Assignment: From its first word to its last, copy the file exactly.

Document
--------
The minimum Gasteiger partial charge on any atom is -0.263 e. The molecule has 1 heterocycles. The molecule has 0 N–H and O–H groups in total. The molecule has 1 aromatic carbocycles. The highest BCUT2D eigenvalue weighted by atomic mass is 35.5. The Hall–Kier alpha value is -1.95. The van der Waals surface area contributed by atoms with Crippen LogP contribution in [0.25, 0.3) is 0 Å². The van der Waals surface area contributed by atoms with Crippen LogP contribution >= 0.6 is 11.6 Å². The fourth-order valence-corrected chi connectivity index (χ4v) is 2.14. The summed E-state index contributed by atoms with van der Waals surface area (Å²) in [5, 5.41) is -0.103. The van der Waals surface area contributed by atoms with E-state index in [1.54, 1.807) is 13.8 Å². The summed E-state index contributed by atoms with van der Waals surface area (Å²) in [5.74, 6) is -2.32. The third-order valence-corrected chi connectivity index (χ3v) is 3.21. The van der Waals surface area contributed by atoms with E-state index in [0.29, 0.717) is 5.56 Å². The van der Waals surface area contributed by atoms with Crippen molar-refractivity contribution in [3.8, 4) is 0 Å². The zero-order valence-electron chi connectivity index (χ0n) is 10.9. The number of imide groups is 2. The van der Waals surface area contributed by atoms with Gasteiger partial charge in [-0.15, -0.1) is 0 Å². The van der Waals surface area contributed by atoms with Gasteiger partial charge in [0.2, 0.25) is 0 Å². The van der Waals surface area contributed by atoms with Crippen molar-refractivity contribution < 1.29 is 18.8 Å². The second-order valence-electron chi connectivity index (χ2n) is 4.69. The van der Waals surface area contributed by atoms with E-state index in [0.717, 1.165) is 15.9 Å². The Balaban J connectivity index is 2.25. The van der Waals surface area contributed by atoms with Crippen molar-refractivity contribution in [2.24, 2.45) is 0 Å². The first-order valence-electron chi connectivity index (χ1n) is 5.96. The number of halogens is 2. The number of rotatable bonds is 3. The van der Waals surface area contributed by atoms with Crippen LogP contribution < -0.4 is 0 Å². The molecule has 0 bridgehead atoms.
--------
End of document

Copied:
The minimum Gasteiger partial charge on any atom is -0.263 e. The molecule has 1 heterocycles. The molecule has 0 N–H and O–H groups in total. The molecule has 1 aromatic carbocycles. The highest BCUT2D eigenvalue weighted by atomic mass is 35.5. The Hall–Kier alpha value is -1.95. The van der Waals surface area contributed by atoms with Crippen LogP contribution in [0.25, 0.3) is 0 Å². The van der Waals surface area contributed by atoms with Crippen LogP contribution >= 0.6 is 11.6 Å². The fourth-order valence-corrected chi connectivity index (χ4v) is 2.14. The summed E-state index contributed by atoms with van der Waals surface area (Å²) in [5, 5.41) is -0.103. The van der Waals surface area contributed by atoms with E-state index in [1.54, 1.807) is 13.8 Å². The summed E-state index contributed by atoms with van der Waals surface area (Å²) in [5.74, 6) is -2.32. The third-order valence-corrected chi connectivity index (χ3v) is 3.21. The van der Waals surface area contributed by atoms with E-state index in [0.29, 0.717) is 5.56 Å². The van der Waals surface area contributed by atoms with Crippen molar-refractivity contribution in [3.8, 4) is 0 Å². The zero-order valence-electron chi connectivity index (χ0n) is 10.9. The number of imide groups is 2. The van der Waals surface area contributed by atoms with Gasteiger partial charge in [-0.15, -0.1) is 0 Å². The van der Waals surface area contributed by atoms with Gasteiger partial charge in [0.2, 0.25) is 0 Å². The van der Waals surface area contributed by atoms with Crippen molar-refractivity contribution < 1.29 is 18.8 Å². The second-order valence-electron chi connectivity index (χ2n) is 4.69. The van der Waals surface area contributed by atoms with E-state index in [0.717, 1.165) is 15.9 Å². The Balaban J connectivity index is 2.25. The van der Waals surface area contributed by atoms with Crippen molar-refractivity contribution in [2.24, 2.45) is 0 Å². The first-order valence-electron chi connectivity index (χ1n) is 5.96. The number of halogens is 2. The number of rotatable bonds is 3. The van der Waals surface area contributed by atoms with Crippen LogP contribution < -0.4 is 0 Å². The molecule has 0 bridgehead atoms.